Read this for: memories of childhood summers when the days blend together, the experience of your first crush, the effects of depression on individuals and families, and a sensitive handling of wanted and unwanted pregnancies.

Blue is the Warmest Color 

Blue is the Warmest Color (Le bleu est une couleur chaude) is a French graphic novel by Julie Maroh. It was adapted into film and won the Palme d’Or at the 2013 Cannes Film Festival.

(Sidenote: Many people may be familiar with Blue as a film rather than a graphic novel. In 2013, the movie gained critical acclaim as well as controversy for its graphic sex scenes and dominance of the male gaze. In 2018, the director was accused of sexual assault.)

Blue is the Warmest Color is a bittersweet story of falling in love and coming out. The graphic novel features Clementine, a high school junior who falls in love with Emma, an art student with blue hair. 

Clementine has always believed herself to be straight, that is, until Emma comes along. The attraction between the two girls is instant, and Clementine finds herself rethinking her ideas about herself and her identity. 

Blue, being a lesbian love story, also portrays the hardships and prejudices that people in same sex relationships experience. The story is set in the 90s, a time when homophobia was rampant. However, even in 2019 the story is still relevant as the LGBTQ+ community continues to struggle and fight for acceptance and equal rights. 

What Blue does so effectively is to show that love transcends gender and sexuality. However, it does so with so much awareness of the experience of being in a queer relationship. Throughout the story, we see Clementine and Emma battle with conflicting emotions and try to understand themselves and each other, while also taking in societal expectations and identity politics. 

Read this for: the difficult process of coming out, facing prejudice, and coming to terms with one’s own sexuality. 

We Are Okay 

4 YA Novels by Women We Wish We Had Read When We Were Younger
We Are Okay is a novel by Nina LaCour. It won the 2018 Michael L. Printz Award.

We Are Okay is the story of Marin, a college freshman spending her winter break alone in New York. Her best friend Mabel is coming over and her visit forces Marin to confront the past that she has been running away from. The layers of secrets, grief, and Marin and Mabel’s complicated relationship slowly unfold through the book’s shifting narrative between the past and the present.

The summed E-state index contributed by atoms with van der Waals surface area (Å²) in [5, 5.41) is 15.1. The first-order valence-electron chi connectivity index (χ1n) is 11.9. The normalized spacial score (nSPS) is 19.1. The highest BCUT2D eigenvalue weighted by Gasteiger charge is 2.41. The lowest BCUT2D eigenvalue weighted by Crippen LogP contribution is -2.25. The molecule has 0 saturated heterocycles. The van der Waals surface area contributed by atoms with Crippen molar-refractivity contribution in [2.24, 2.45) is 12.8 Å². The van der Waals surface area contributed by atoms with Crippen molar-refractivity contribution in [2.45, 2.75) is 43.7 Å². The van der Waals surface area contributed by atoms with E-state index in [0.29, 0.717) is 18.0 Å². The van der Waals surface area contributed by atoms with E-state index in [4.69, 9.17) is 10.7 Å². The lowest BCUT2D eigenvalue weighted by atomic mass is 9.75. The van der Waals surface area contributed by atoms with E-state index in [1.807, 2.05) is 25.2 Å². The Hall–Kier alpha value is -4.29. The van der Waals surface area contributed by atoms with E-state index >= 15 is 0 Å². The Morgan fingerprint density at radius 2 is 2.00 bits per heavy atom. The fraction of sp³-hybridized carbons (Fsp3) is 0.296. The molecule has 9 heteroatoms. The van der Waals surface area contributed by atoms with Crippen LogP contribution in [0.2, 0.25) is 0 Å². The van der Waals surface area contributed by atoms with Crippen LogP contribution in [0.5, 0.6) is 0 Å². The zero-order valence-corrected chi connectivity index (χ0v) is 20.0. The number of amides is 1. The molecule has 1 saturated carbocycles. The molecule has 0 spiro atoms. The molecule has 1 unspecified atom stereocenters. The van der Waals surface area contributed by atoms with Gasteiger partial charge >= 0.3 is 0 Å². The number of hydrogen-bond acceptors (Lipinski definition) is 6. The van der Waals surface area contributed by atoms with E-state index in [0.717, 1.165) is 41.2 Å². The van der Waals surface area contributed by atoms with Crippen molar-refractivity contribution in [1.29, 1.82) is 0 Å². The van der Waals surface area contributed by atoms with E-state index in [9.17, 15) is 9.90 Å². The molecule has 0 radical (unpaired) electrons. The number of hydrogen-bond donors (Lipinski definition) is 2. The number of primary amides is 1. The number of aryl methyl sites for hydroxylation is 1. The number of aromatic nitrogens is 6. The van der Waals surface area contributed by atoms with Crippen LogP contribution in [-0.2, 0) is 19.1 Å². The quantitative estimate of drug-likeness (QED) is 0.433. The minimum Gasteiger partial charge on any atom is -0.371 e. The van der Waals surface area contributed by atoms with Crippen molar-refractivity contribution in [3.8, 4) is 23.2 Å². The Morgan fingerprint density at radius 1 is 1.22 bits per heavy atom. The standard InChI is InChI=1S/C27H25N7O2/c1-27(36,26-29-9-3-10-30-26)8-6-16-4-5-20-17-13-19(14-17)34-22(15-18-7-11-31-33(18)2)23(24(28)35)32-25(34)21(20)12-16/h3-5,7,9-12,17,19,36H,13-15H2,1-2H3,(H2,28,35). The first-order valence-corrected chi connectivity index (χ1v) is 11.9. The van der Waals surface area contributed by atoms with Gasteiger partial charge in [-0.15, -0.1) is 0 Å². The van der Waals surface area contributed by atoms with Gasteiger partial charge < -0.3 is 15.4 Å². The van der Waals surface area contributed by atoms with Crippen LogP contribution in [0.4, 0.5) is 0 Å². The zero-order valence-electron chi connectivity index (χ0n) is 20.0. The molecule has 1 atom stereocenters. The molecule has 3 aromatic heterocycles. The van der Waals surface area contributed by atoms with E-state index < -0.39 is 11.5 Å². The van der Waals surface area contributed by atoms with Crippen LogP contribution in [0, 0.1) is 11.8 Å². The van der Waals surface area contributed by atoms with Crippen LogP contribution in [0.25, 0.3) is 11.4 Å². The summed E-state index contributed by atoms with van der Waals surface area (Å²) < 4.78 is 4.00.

Full disclosure: I bought this book because I liked its cover and I wanted something “easy” to read at the airport. Little did I know that I would be taken into an intensely emotional journey through pain, loss, and loneliness. As I read, I found my own anxiety being reflected back to me in ways so subtle yet so precise. Here was Marin, a young girl much like the girl I used to be, experiencing the same fears and anxieties that I used to (and still do, actually) experience.   

Marin’s story is not plot-driven, but it is densely packed with themes of family, isolation, pain, and love. LaCour paints a picture of profound loneliness—the kind that leaves you hollow and paralyzed. But while We Are Okay is mostly a haunting story about loss and learning to live with grief, it’s also a story about the healing power of hope and learning how to be okay again. 

Read this for: an incredibly delicate depiction of depression and anxiety, the simultaneous joy and confusion of your first queer love, and the life-altering power of secrets.